October 2000 Film Music CD Reviews

Film Music Editor: Ian Lace
Music Webmaster Len Mullenger

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Book Review

Oxford University Press 1999 (Third Edition). Hardback 376 pages ISBN 0-19-816652-4 £25
Purchase from:  Amazon UK  

For a full review of this book, located on Classical Music on the Web, click here. I would add for film music and film enthusiasts that Bird tells us that -

"Between April 17 and 23, 1921, Percy Grainger became the first pianist of international fame to play at a moving picture theatre. This took place at the Capitol Theatre (New York), which at that time was the largest cinema in the world, capable of seating almost five and a half thousand people. Grainger played to capacity audiences four times a day and the highlight of each performance was a rendering of the first movement of Tchaikovsky's First Piano Concerto which he played alternately with the Duo-Art piano roll being fed through the Steinway he was using."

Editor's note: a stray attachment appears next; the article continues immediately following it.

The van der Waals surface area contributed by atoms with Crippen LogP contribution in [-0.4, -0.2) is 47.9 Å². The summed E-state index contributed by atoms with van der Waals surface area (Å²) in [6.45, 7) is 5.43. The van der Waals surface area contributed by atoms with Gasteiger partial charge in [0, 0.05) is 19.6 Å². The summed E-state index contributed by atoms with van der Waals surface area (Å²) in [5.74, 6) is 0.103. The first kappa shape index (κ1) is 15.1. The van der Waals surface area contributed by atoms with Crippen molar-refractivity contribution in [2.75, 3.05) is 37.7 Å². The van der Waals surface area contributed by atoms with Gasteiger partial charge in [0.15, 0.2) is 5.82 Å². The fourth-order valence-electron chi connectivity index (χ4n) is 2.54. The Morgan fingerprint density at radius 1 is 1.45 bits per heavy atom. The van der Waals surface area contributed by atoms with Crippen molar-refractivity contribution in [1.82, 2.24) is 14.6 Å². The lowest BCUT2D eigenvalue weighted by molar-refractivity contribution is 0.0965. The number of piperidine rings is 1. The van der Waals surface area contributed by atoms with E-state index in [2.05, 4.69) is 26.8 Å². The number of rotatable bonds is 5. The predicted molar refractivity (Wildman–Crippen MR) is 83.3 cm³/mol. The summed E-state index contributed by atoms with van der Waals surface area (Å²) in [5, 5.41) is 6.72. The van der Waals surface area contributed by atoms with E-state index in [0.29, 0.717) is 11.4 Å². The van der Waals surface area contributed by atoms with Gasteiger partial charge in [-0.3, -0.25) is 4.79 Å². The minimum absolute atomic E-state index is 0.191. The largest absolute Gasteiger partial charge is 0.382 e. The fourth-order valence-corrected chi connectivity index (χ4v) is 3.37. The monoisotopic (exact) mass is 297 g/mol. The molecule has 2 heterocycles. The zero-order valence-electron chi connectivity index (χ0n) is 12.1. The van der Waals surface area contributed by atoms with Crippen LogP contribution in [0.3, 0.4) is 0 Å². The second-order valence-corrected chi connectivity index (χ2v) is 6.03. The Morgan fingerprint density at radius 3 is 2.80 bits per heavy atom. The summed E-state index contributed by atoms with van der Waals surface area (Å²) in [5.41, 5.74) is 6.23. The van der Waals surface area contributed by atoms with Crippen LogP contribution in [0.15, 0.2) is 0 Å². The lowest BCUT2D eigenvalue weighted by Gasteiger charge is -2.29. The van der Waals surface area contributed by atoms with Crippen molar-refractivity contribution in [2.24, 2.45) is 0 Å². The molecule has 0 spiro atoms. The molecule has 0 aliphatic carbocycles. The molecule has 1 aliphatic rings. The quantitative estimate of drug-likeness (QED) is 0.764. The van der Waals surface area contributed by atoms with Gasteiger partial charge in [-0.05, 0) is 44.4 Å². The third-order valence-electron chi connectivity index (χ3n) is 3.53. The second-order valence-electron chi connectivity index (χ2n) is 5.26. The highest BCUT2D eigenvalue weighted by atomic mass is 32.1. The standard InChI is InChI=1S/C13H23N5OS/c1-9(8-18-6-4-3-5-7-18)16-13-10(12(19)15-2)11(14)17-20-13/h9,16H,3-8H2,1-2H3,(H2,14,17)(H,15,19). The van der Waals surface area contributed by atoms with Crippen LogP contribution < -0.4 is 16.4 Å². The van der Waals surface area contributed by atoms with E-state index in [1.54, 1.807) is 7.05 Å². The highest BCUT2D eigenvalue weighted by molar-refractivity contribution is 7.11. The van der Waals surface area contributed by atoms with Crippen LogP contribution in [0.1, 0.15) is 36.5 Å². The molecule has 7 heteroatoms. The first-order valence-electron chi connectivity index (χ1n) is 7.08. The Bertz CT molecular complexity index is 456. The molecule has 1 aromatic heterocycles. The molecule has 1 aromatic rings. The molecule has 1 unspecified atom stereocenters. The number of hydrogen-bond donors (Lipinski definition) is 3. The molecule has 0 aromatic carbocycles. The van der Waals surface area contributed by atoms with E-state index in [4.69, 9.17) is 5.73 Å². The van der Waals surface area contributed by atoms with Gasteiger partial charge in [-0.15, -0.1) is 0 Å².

We also learn that "through the late twenties and early thirties onwards, his diaries show that he had become an ardent film-goer;. His favourite film stars seem to have been: Marlene Dietrich, Ginger Rogers and Ingrid Bergman.

Amongst his students were Bernard Herrmann and Morton Gould. "They treated him as a friend rather than as a representative of the stuffy academic establishment. Grainger did not place orchestration examples before them; instead he allowed them to choose their own pieces and gave them advice where and when needed. Herrmann, for instance, decided to orchestrate MacDowell's 'Celtic' Sonata and felt the need to employ the sonorities of a tenor tuba. Grainger knew little of this unusual instrument, so together they familiarised themselves with it and found suitable moments for its inclusion."

By the way, a film based on episodes in the ligfe of Percy Grainger was made in the late 1990s by an Australian production company. Stills from the production were shown to delegates at the 1998 Percy Grainger weekend but as far as I can gather there are no plans to screen this film either here in the Uk either in theatres or on television.


Ian Lace


Ian Lace

Reviews from previous months

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